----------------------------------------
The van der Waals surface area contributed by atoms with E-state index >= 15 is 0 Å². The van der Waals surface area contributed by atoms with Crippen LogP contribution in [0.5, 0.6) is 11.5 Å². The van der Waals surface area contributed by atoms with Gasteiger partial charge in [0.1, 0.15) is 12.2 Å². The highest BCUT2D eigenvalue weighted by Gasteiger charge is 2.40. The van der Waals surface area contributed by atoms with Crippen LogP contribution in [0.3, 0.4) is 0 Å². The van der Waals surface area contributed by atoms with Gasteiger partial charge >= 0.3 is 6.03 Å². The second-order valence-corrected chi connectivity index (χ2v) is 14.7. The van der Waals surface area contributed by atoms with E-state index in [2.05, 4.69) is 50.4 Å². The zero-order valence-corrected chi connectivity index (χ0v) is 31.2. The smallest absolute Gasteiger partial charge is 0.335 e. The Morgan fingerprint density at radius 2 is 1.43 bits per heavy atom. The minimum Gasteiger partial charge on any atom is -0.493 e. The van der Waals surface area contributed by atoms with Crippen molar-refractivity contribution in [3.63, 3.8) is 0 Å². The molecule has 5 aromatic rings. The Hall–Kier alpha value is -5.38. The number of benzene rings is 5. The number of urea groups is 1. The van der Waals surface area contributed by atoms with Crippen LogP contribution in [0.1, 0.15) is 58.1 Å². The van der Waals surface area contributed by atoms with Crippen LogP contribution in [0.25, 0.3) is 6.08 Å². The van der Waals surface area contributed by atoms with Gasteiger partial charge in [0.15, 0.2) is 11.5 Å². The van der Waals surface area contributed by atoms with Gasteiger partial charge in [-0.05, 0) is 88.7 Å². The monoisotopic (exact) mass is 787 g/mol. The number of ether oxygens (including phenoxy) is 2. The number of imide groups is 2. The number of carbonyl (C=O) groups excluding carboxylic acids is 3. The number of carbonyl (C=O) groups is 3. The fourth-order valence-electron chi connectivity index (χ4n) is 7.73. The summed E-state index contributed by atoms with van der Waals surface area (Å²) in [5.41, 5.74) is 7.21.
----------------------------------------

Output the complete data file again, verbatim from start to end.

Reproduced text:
The van der Waals surface area contributed by atoms with E-state index >= 15 is 0 Å². The van der Waals surface area contributed by atoms with Crippen LogP contribution in [0.5, 0.6) is 11.5 Å². The van der Waals surface area contributed by atoms with Gasteiger partial charge in [0.1, 0.15) is 12.2 Å². The highest BCUT2D eigenvalue weighted by Gasteiger charge is 2.40. The van der Waals surface area contributed by atoms with Crippen LogP contribution in [0.3, 0.4) is 0 Å². The van der Waals surface area contributed by atoms with Gasteiger partial charge >= 0.3 is 6.03 Å². The second-order valence-corrected chi connectivity index (χ2v) is 14.7. The van der Waals surface area contributed by atoms with E-state index in [2.05, 4.69) is 50.4 Å². The zero-order valence-corrected chi connectivity index (χ0v) is 31.2. The smallest absolute Gasteiger partial charge is 0.335 e. The Morgan fingerprint density at radius 2 is 1.43 bits per heavy atom. The minimum Gasteiger partial charge on any atom is -0.493 e. The van der Waals surface area contributed by atoms with Crippen molar-refractivity contribution in [3.63, 3.8) is 0 Å². The molecule has 5 aromatic rings. The Hall–Kier alpha value is -5.38. The number of benzene rings is 5. The number of urea groups is 1. The van der Waals surface area contributed by atoms with Crippen LogP contribution in [0.1, 0.15) is 58.1 Å². The van der Waals surface area contributed by atoms with Crippen LogP contribution in [0.25, 0.3) is 6.08 Å². The van der Waals surface area contributed by atoms with Gasteiger partial charge in [0.15, 0.2) is 11.5 Å². The van der Waals surface area contributed by atoms with Gasteiger partial charge in [-0.05, 0) is 88.7 Å². The monoisotopic (exact) mass is 787 g/mol. The number of ether oxygens (including phenoxy) is 2. The number of imide groups is 2. The number of carbonyl (C=O) groups excluding carboxylic acids is 3. The number of carbonyl (C=O) groups is 3. The fourth-order valence-electron chi connectivity index (χ4n) is 7.73. The summed E-state index contributed by atoms with van der Waals surface area (Å²) in [5.41, 5.74) is 7.21.